On July 31, 2013, Jason Geffner of CrowdStrike discussed a new tool called “Tortilla” that allows incident responders and computer security researchers to hide behind the Tor network as they poke and prod malicious software infrastructure. Were I there, I would have asked Jason this question: What things should I not do while using Tortilla, and why shouldn’t I do them? I know Jason and respect his technical skills, but if he and CrowdStrike don’t have a good answer, that will say a lot about our field’s collective ability to reason about actions along the Active Response Continuum. [D. Dittrich and K. E. Himma. Active Response to Computer Intrusions. Chapter 182 in Vol. III, Handbook of Information Security, 2005. http://ssrn.com/abstract=790585.]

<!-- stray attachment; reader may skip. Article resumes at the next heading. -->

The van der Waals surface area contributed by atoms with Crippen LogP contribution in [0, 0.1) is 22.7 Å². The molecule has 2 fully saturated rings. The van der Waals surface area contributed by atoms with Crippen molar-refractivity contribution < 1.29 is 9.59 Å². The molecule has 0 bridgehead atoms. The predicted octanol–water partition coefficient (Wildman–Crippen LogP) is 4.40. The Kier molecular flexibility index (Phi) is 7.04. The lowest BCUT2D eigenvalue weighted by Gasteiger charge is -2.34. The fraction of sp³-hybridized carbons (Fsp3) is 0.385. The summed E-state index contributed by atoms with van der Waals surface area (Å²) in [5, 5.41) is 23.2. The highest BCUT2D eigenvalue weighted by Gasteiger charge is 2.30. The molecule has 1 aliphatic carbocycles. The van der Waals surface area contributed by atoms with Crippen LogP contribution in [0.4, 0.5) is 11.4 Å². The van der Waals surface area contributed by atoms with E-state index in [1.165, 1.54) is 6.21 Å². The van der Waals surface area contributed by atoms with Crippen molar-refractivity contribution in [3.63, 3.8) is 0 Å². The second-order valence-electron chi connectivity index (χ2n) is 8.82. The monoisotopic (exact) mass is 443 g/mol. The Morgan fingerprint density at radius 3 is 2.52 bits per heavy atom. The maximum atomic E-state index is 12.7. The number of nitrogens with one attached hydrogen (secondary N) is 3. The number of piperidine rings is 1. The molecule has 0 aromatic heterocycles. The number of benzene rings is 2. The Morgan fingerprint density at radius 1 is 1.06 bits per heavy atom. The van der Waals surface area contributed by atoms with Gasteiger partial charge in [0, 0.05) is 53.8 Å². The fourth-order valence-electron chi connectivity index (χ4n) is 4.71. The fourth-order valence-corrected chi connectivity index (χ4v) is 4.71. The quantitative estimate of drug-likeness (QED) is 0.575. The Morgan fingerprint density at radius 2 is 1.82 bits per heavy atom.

This may sound like a trick question to some, but it goes right to an important distinction in the way the international law of war and humanitarian law is structured so as to protect non-combatants. The first concept that must be understood is that of distinction, which means combatants can only legitimately target other combatants, and must avoid targeting innocent civilians, who are protected from hostilities under international laws of war and humanitarian laws. So innocent third parties who are not involved in conflict should not be harmed. This protected status of civilians and the requirement for distinction is one reason why combatants must wear uniforms (another being that they may lose combatant immunity and prisoner of war status: see the Tallinn Manual, Rule 26.) [M. N. Schmitt. Tallinn Manual on the International Law Applicable to Cyber Warfare.http://the-beacon.info/topics/international-law-united-nations/tallinn-manual-on-the-international-law-applicable-to-cyber-warfare-draft/, December 2012. Prepared by the International Group of Experts at the Invitation of The NATO Cooperative Cyber Defence Centre of Excellence.]. In a conflict, it is a war crime for a soldier to take off their uniform and put on civilian clothes before fighting, to fire their weapons from a vehicle marked as if it were a Red Cross or Red Crescent ambulance, to take up a fighting position in a church or mosque, or to establish operational military bases that are interspersed with civilian homes and shops. This is the issue that Tortilla raises, and is known as an improper ruse to fool the enemy into thinking the combatant is actually a protected non-combatant. As Rule 62 of the Tallinn Manual puts it, “Improper use of [distinctive] indicators jeopardizes identification of the protected persons and objects entitled to display them, undermines the future credibility of the indicators, and places persons and objects entitled to their protection at greater risk.”